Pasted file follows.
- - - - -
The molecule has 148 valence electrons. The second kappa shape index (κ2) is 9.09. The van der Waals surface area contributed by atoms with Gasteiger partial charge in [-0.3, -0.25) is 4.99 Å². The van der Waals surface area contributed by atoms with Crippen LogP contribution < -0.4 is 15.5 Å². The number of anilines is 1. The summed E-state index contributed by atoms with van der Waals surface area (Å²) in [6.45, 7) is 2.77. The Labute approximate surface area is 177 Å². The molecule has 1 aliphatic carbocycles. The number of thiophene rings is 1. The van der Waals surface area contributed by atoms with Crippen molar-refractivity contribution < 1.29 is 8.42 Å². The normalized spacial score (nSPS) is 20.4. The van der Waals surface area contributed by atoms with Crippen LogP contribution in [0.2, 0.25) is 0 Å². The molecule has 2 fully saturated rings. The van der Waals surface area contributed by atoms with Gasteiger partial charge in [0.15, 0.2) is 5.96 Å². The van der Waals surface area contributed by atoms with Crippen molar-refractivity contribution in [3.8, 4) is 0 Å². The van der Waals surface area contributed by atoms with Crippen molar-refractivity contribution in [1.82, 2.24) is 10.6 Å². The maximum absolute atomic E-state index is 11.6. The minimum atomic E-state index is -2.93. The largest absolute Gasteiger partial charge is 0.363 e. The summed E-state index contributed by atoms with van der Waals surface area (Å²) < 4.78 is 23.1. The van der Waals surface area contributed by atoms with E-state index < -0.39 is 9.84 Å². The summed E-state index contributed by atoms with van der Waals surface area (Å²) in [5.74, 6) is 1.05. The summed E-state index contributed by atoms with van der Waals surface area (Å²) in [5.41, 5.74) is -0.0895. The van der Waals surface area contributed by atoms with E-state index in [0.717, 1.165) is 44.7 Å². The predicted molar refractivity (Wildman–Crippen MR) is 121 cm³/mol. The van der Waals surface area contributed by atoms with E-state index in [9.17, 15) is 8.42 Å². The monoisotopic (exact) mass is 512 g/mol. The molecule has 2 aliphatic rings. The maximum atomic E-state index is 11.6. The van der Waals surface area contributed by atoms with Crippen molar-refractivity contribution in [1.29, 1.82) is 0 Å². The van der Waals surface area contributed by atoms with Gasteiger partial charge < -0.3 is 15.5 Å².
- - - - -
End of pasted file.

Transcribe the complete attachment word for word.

The molecule has 148 valence electrons. The second kappa shape index (κ2) is 9.09. The van der Waals surface area contributed by atoms with Gasteiger partial charge in [-0.3, -0.25) is 4.99 Å². The van der Waals surface area contributed by atoms with Crippen LogP contribution < -0.4 is 15.5 Å². The number of anilines is 1. The summed E-state index contributed by atoms with van der Waals surface area (Å²) in [6.45, 7) is 2.77. The Labute approximate surface area is 177 Å². The molecule has 1 aliphatic carbocycles. The number of thiophene rings is 1. The van der Waals surface area contributed by atoms with Crippen molar-refractivity contribution < 1.29 is 8.42 Å². The normalized spacial score (nSPS) is 20.4. The van der Waals surface area contributed by atoms with Crippen LogP contribution in [0.2, 0.25) is 0 Å². The molecule has 2 fully saturated rings. The van der Waals surface area contributed by atoms with Gasteiger partial charge in [0.15, 0.2) is 5.96 Å². The van der Waals surface area contributed by atoms with Crippen molar-refractivity contribution in [3.8, 4) is 0 Å². The van der Waals surface area contributed by atoms with Crippen molar-refractivity contribution in [1.82, 2.24) is 10.6 Å². The maximum absolute atomic E-state index is 11.6. The minimum atomic E-state index is -2.93. The largest absolute Gasteiger partial charge is 0.363 e. The summed E-state index contributed by atoms with van der Waals surface area (Å²) < 4.78 is 23.1. The van der Waals surface area contributed by atoms with E-state index < -0.39 is 9.84 Å². The summed E-state index contributed by atoms with van der Waals surface area (Å²) in [5.74, 6) is 1.05. The summed E-state index contributed by atoms with van der Waals surface area (Å²) in [5.41, 5.74) is -0.0895. The van der Waals surface area contributed by atoms with E-state index in [0.717, 1.165) is 44.7 Å². The predicted molar refractivity (Wildman–Crippen MR) is 121 cm³/mol. The van der Waals surface area contributed by atoms with E-state index in [9.17, 15) is 8.42 Å². The monoisotopic (exact) mass is 512 g/mol. The molecule has 2 aliphatic rings. The maximum atomic E-state index is 11.6. The van der Waals surface area contributed by atoms with Crippen molar-refractivity contribution in [1.29, 1.82) is 0 Å². The van der Waals surface area contributed by atoms with Gasteiger partial charge < -0.3 is 15.5 Å².